- Although the footer was automatically inserted into every email sent by Mr Tear, this was in essence the product of some earlier ‘conscious action’ when the information was originally entered into Microsoft Outlook;
- Mr Tear was aware of the fact that the footer would be included with every email and indeed relied on the footer to sign off his name. Hence, he concluded his email with ‘Many thanks’;
- The presence of Mr Tear’s name indicated a clear intention to associate himself with the email, namely ‘to authenticate it or to sign it’; and
- The sender of an email would be aware that their name is being applied as a footer.
Further, the Defendant’s argument was of course unattractive in that it involved relying on a technical defect when the terms themselves were in essence agreed between the parties.
Although no guidance is provided in the 1989 Act as to what amounts to a signature, HHJ Pearce was assisted, inter alia, by:
- The comments of HHJ Pelling QC in J Pereira Fernandes SA v Mehta  1 WLR 1543. After referring to various modes by which a person can sign a document, HHJ Pelling QC indicated that irrespective of what was used, the determining factor was whether ‘whatever was used was inserted into the document in order to give and with the intention of giving authenticity to it’;
- Article 2(1) of the E-Signatures Directive 1999/93/EC and Section 7 of the Electronic Communications Act 2000, both of which use language of authenticity when seeking to define what an electronic signature is; and
- A Law Commission consultation on the Electronic execution of documents.
Whilst the decision in Neocleous at first glance seems novel, it essentially applies existing principles on electronic signatures to the case of an email footer. Accordingly, the test remains the same, namely whether the name or other print is applied with the intention of authenticating a particular document.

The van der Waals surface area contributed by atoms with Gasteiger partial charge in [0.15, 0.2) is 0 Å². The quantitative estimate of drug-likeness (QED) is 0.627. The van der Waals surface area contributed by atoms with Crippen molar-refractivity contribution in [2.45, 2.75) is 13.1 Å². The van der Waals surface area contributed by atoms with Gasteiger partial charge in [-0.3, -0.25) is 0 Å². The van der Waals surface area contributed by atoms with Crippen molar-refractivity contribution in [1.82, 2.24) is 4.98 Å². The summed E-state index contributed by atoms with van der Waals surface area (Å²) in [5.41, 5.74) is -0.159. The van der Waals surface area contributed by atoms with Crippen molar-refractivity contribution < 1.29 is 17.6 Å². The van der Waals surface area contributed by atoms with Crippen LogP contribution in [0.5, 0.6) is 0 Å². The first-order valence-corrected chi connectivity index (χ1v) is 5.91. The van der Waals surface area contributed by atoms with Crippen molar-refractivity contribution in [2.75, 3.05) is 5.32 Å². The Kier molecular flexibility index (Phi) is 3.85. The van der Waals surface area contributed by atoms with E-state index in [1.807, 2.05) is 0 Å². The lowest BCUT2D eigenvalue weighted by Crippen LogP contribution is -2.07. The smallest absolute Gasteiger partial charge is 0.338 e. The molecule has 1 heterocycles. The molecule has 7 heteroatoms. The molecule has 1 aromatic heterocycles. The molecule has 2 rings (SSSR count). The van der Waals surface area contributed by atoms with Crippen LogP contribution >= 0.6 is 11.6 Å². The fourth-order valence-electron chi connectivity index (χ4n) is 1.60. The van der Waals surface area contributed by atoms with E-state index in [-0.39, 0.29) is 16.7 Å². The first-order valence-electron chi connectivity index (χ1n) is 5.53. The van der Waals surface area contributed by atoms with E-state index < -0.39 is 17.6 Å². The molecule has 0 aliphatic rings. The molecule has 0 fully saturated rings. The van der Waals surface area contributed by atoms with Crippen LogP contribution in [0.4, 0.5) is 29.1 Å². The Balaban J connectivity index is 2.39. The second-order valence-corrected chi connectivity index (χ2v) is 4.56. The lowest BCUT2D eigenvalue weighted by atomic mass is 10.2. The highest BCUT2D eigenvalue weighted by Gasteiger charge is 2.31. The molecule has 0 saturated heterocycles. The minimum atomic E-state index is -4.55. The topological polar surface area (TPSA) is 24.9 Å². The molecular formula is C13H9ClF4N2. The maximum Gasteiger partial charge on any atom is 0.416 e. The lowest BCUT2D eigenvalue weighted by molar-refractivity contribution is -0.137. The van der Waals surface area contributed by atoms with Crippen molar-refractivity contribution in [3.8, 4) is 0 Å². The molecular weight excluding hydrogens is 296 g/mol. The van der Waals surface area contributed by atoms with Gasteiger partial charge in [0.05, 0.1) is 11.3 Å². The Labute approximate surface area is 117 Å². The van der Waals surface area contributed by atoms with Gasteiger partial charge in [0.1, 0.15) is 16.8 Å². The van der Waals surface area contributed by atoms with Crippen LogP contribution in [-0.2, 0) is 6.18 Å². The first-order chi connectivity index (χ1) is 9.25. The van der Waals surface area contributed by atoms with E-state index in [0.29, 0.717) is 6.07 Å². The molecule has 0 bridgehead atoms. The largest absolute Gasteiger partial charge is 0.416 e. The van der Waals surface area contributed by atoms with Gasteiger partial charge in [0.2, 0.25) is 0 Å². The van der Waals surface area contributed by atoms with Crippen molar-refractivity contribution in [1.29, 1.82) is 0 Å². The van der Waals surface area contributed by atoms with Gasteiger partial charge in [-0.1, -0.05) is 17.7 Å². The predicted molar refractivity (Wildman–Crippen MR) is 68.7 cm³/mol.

Further, it is also important to bear in mind that the Defendant made two key concessions at trial which meant that the court was only considering the narrow point of the footer serving as an electronic signature. Specifically, the Defendant did not pursue the arguments that: (i) there was no contractual intention at the time of the email exchange; and (ii) the email exchange did not comply with section 2(1) of the 1989 Act. When looking at the decision in context, it is clear that the contract of compromise was specifically enforceable because the requirement for intention and compliance with section 2(1) had also been satisfied. It therefore follows that if the emails were marked ‘subject to contract’, ‘heads of terms’ or otherwise demonstrated a lack of intent, the conclusion may have been different.
Additionally, although the footer appeared automatically, it was not without Mr Tear’s knowledge and it was clear on the facts that he relied on the automatic footer to sign off his name.
In the circumstances, my view is that the decision in Neocleous is a sound application of existing legal principles but also sends a message to the profession that caution should be exercised to ensure that parties do not inadvertently enter into binding agreements.